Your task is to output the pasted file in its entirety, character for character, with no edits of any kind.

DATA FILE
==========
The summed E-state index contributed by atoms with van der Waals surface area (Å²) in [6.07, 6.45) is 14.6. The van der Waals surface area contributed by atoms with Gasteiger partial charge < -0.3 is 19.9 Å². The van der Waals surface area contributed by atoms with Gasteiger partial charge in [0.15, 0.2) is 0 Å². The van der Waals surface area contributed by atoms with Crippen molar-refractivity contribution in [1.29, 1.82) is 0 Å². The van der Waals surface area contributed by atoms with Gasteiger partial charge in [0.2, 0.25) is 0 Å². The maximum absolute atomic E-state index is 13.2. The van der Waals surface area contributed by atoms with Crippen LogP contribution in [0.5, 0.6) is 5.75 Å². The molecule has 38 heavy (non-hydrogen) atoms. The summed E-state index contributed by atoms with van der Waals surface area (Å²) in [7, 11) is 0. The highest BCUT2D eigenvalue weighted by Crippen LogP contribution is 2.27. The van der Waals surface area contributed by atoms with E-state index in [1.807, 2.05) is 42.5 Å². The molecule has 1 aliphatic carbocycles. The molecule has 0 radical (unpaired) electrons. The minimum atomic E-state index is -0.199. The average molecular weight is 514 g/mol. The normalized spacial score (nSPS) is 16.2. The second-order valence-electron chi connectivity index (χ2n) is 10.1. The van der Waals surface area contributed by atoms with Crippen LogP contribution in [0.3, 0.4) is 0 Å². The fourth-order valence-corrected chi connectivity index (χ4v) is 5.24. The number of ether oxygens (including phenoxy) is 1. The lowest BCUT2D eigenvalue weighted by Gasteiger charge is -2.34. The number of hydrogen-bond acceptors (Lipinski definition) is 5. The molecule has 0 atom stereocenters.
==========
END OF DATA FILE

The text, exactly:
The summed E-state index contributed by atoms with van der Waals surface area (Å²) in [6.07, 6.45) is 14.6. The van der Waals surface area contributed by atoms with Gasteiger partial charge < -0.3 is 19.9 Å². The van der Waals surface area contributed by atoms with Gasteiger partial charge in [0.15, 0.2) is 0 Å². The van der Waals surface area contributed by atoms with Crippen molar-refractivity contribution in [1.29, 1.82) is 0 Å². The van der Waals surface area contributed by atoms with Gasteiger partial charge in [0.2, 0.25) is 0 Å². The maximum absolute atomic E-state index is 13.2. The van der Waals surface area contributed by atoms with Crippen LogP contribution in [0.5, 0.6) is 5.75 Å². The molecule has 38 heavy (non-hydrogen) atoms. The summed E-state index contributed by atoms with van der Waals surface area (Å²) in [7, 11) is 0. The highest BCUT2D eigenvalue weighted by Crippen LogP contribution is 2.27. The van der Waals surface area contributed by atoms with E-state index in [1.807, 2.05) is 42.5 Å². The molecule has 1 aliphatic carbocycles. The molecule has 0 radical (unpaired) electrons. The minimum atomic E-state index is -0.199. The average molecular weight is 514 g/mol. The normalized spacial score (nSPS) is 16.2. The second-order valence-electron chi connectivity index (χ2n) is 10.1. The van der Waals surface area contributed by atoms with Crippen LogP contribution in [0.3, 0.4) is 0 Å². The fourth-order valence-corrected chi connectivity index (χ4v) is 5.24. The number of ether oxygens (including phenoxy) is 1. The lowest BCUT2D eigenvalue weighted by Gasteiger charge is -2.34. The number of hydrogen-bond acceptors (Lipinski definition) is 5. The molecule has 0 atom stereocenters.